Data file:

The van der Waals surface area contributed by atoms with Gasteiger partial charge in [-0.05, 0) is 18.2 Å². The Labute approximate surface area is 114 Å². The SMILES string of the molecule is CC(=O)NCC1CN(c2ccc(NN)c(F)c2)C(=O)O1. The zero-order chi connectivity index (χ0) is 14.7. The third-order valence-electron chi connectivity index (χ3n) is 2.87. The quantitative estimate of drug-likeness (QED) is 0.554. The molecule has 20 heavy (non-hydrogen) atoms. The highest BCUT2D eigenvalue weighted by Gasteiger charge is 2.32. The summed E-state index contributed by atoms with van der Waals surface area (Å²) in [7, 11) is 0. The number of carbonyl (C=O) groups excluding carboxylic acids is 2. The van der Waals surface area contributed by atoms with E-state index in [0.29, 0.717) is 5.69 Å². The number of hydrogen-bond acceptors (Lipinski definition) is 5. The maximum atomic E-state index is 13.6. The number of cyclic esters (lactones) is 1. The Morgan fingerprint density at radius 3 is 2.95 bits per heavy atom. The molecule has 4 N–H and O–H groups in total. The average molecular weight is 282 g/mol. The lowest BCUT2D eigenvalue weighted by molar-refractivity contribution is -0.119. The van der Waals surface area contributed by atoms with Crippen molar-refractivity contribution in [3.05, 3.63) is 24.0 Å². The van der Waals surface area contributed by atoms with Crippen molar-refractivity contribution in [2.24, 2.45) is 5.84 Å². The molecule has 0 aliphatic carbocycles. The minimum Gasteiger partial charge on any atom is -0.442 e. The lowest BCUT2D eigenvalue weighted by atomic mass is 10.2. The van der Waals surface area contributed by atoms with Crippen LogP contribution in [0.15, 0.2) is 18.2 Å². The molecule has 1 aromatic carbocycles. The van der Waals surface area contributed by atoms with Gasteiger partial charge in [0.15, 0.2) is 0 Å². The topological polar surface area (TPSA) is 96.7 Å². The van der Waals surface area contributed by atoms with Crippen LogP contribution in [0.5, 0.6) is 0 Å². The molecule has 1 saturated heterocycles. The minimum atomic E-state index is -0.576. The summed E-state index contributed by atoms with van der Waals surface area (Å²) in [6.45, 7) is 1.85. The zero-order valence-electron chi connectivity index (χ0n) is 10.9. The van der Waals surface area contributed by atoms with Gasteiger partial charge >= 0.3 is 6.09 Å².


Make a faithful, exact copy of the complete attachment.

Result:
The van der Waals surface area contributed by atoms with Gasteiger partial charge in [-0.05, 0) is 18.2 Å². The Labute approximate surface area is 114 Å². The SMILES string of the molecule is CC(=O)NCC1CN(c2ccc(NN)c(F)c2)C(=O)O1. The zero-order chi connectivity index (χ0) is 14.7. The third-order valence-electron chi connectivity index (χ3n) is 2.87. The quantitative estimate of drug-likeness (QED) is 0.554. The molecule has 20 heavy (non-hydrogen) atoms. The highest BCUT2D eigenvalue weighted by Gasteiger charge is 2.32. The summed E-state index contributed by atoms with van der Waals surface area (Å²) in [7, 11) is 0. The number of carbonyl (C=O) groups excluding carboxylic acids is 2. The van der Waals surface area contributed by atoms with E-state index in [0.29, 0.717) is 5.69 Å². The number of hydrogen-bond acceptors (Lipinski definition) is 5. The maximum atomic E-state index is 13.6. The number of cyclic esters (lactones) is 1. The Morgan fingerprint density at radius 3 is 2.95 bits per heavy atom. The molecule has 4 N–H and O–H groups in total. The average molecular weight is 282 g/mol. The lowest BCUT2D eigenvalue weighted by molar-refractivity contribution is -0.119. The van der Waals surface area contributed by atoms with Crippen molar-refractivity contribution in [3.05, 3.63) is 24.0 Å². The van der Waals surface area contributed by atoms with Crippen molar-refractivity contribution in [2.24, 2.45) is 5.84 Å². The molecule has 0 aliphatic carbocycles. The minimum Gasteiger partial charge on any atom is -0.442 e. The lowest BCUT2D eigenvalue weighted by atomic mass is 10.2. The van der Waals surface area contributed by atoms with Crippen LogP contribution in [0.15, 0.2) is 18.2 Å². The molecule has 1 aromatic carbocycles. The van der Waals surface area contributed by atoms with Gasteiger partial charge in [0.15, 0.2) is 0 Å². The topological polar surface area (TPSA) is 96.7 Å². The van der Waals surface area contributed by atoms with Crippen LogP contribution in [0.5, 0.6) is 0 Å². The molecule has 1 saturated heterocycles. The minimum atomic E-state index is -0.576. The summed E-state index contributed by atoms with van der Waals surface area (Å²) in [6.45, 7) is 1.85. The zero-order valence-electron chi connectivity index (χ0n) is 10.9. The van der Waals surface area contributed by atoms with Gasteiger partial charge >= 0.3 is 6.09 Å².